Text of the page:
Its official, the Arizona legislature has been in session for 81 days. Meaning that this year’s session is nearing the 100 day mark.
Per state statute, session is prescribed to last approximately 100 days, but the legislature can vote to extend this deadline to continue session and further work on issues.
At this point in session, all of the legislative committees have completed their work, including the appropriations committees. Now that all committees have heard their respective bills, expect to see significant floor action so that bills can continue moving through the House of Representatives and the Arizona Senate, and then be returned to the originating chamber for a final vote. After a final vote in their originating chamber, bills are sent to the Governor’s office for a signature or veto.
Key issues being discussed:
- Education: The legislature passed a measure to extend Proposition 301 funding for twenty years after its expiration in 2021. Prop 301 generates $640 million in revenue that is directed to Arizona’s K-20 education system.
- Taxation of digital goods and services: These mirror bills are currently being held due to inconclusive fiscal notes. The Chamber recognizes the need for these bills to pass in order to provide much needed clear, concrete legislation defining the requirements of digital goods and services, and the taxation of these goods and services.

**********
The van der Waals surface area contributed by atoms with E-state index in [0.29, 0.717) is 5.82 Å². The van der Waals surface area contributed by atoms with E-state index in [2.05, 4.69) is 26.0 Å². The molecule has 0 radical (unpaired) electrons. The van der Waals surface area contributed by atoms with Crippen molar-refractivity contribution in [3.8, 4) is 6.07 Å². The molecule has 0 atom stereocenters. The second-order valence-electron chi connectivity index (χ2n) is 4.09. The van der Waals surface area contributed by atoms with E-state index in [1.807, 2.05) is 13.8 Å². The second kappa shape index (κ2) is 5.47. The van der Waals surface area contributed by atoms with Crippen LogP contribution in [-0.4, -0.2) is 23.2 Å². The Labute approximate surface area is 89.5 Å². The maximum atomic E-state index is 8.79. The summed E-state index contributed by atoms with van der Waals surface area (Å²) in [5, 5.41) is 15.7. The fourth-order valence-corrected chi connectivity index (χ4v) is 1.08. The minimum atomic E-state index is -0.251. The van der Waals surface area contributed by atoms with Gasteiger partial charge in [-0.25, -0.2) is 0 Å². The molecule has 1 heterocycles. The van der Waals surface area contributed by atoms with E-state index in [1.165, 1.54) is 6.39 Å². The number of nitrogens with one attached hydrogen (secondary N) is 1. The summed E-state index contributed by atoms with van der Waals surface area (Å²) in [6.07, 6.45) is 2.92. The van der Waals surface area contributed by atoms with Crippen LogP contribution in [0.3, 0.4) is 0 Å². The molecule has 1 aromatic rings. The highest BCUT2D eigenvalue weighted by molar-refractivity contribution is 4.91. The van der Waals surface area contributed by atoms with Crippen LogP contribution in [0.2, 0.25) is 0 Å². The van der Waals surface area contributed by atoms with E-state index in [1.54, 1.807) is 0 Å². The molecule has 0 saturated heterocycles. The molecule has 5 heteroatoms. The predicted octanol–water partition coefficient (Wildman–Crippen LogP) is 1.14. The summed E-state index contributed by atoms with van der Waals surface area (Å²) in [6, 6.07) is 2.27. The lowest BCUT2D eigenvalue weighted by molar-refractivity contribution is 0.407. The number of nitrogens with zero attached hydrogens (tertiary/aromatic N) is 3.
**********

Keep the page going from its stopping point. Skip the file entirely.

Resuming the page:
- School safety: The Governor released his overall plan for school safety which includes several substantive changes including, including eliminating background check gaps, increasing school resource officer funding and training and increases the presence of law enforcement on school grounds, investing in mental and behavioral health resources at schools, and instituting the Severe Threat Order of Protection (STOP) program to restrict firearm access for individuals who are a danger to themselves or others.
To date 1, 279 bills and resolutions have been introduced this session. Out of those bills, the Chamber is tracking 291, and has taken positions on 71. The Chamber is currently supporting 50 bills and opposing 19. More information about the Chamber’s positions can be found online.
Now that the bulk of committee work is complete, the legislature has started budget discussions. Small groups of legislators in the Arizona Senate, and a group of five pivotal legislative leaders in the House of Representatives have started their budget meetings. These leaders are working on creating the budget framework that will then be shared with their individual party caucuses. The House of Representatives and the Arizona Senate aim to develop a budget plan that each chamber supports before bringing any proposal to the Governor’s office for discussion.
For the next several weeks, expect both chambers to be focused on reviewing bills and completing any needed floor action for those bills, as well as moving forward with building the state’s budget for the upcoming year.
-Written by Jen Springman, public affairs coordinator